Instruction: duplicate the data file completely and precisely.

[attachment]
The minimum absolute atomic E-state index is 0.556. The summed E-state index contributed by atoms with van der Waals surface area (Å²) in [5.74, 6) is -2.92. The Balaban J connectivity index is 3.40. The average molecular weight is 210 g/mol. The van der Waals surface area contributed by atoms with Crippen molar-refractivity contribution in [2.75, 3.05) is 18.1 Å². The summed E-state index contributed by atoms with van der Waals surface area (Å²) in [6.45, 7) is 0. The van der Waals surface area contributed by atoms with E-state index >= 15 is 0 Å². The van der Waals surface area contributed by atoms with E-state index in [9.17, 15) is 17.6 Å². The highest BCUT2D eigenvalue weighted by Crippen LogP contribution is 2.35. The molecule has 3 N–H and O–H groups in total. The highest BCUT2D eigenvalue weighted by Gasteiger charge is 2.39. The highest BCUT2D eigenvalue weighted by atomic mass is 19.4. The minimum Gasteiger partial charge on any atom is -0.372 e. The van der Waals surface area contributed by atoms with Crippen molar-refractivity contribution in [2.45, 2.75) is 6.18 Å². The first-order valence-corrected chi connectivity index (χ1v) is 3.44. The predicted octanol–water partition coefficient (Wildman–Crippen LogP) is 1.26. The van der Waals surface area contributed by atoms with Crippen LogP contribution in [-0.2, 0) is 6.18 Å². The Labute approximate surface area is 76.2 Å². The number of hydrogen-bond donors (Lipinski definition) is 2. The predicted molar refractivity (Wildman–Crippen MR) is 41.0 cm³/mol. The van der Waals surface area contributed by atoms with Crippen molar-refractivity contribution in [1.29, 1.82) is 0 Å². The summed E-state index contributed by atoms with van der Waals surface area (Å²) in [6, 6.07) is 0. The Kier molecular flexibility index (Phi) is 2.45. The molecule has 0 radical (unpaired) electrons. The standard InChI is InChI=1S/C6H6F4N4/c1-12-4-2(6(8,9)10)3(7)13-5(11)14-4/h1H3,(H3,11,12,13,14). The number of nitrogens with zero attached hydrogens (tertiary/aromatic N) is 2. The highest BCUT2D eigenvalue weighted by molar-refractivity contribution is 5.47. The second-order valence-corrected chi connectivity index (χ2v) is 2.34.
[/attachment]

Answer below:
The minimum absolute atomic E-state index is 0.556. The summed E-state index contributed by atoms with van der Waals surface area (Å²) in [5.74, 6) is -2.92. The Balaban J connectivity index is 3.40. The average molecular weight is 210 g/mol. The van der Waals surface area contributed by atoms with Crippen molar-refractivity contribution in [2.75, 3.05) is 18.1 Å². The summed E-state index contributed by atoms with van der Waals surface area (Å²) in [6.45, 7) is 0. The van der Waals surface area contributed by atoms with E-state index >= 15 is 0 Å². The van der Waals surface area contributed by atoms with E-state index in [9.17, 15) is 17.6 Å². The highest BCUT2D eigenvalue weighted by Crippen LogP contribution is 2.35. The molecule has 3 N–H and O–H groups in total. The highest BCUT2D eigenvalue weighted by Gasteiger charge is 2.39. The highest BCUT2D eigenvalue weighted by atomic mass is 19.4. The minimum Gasteiger partial charge on any atom is -0.372 e. The van der Waals surface area contributed by atoms with Crippen molar-refractivity contribution in [2.45, 2.75) is 6.18 Å². The first-order valence-corrected chi connectivity index (χ1v) is 3.44. The predicted octanol–water partition coefficient (Wildman–Crippen LogP) is 1.26. The van der Waals surface area contributed by atoms with Crippen LogP contribution in [-0.2, 0) is 6.18 Å². The Labute approximate surface area is 76.2 Å². The number of hydrogen-bond donors (Lipinski definition) is 2. The predicted molar refractivity (Wildman–Crippen MR) is 41.0 cm³/mol. The van der Waals surface area contributed by atoms with Crippen molar-refractivity contribution in [1.29, 1.82) is 0 Å². The summed E-state index contributed by atoms with van der Waals surface area (Å²) in [6, 6.07) is 0. The Kier molecular flexibility index (Phi) is 2.45. The molecule has 0 radical (unpaired) electrons. The standard InChI is InChI=1S/C6H6F4N4/c1-12-4-2(6(8,9)10)3(7)13-5(11)14-4/h1H3,(H3,11,12,13,14). The number of nitrogens with zero attached hydrogens (tertiary/aromatic N) is 2. The highest BCUT2D eigenvalue weighted by molar-refractivity contribution is 5.47. The second-order valence-corrected chi connectivity index (χ2v) is 2.34.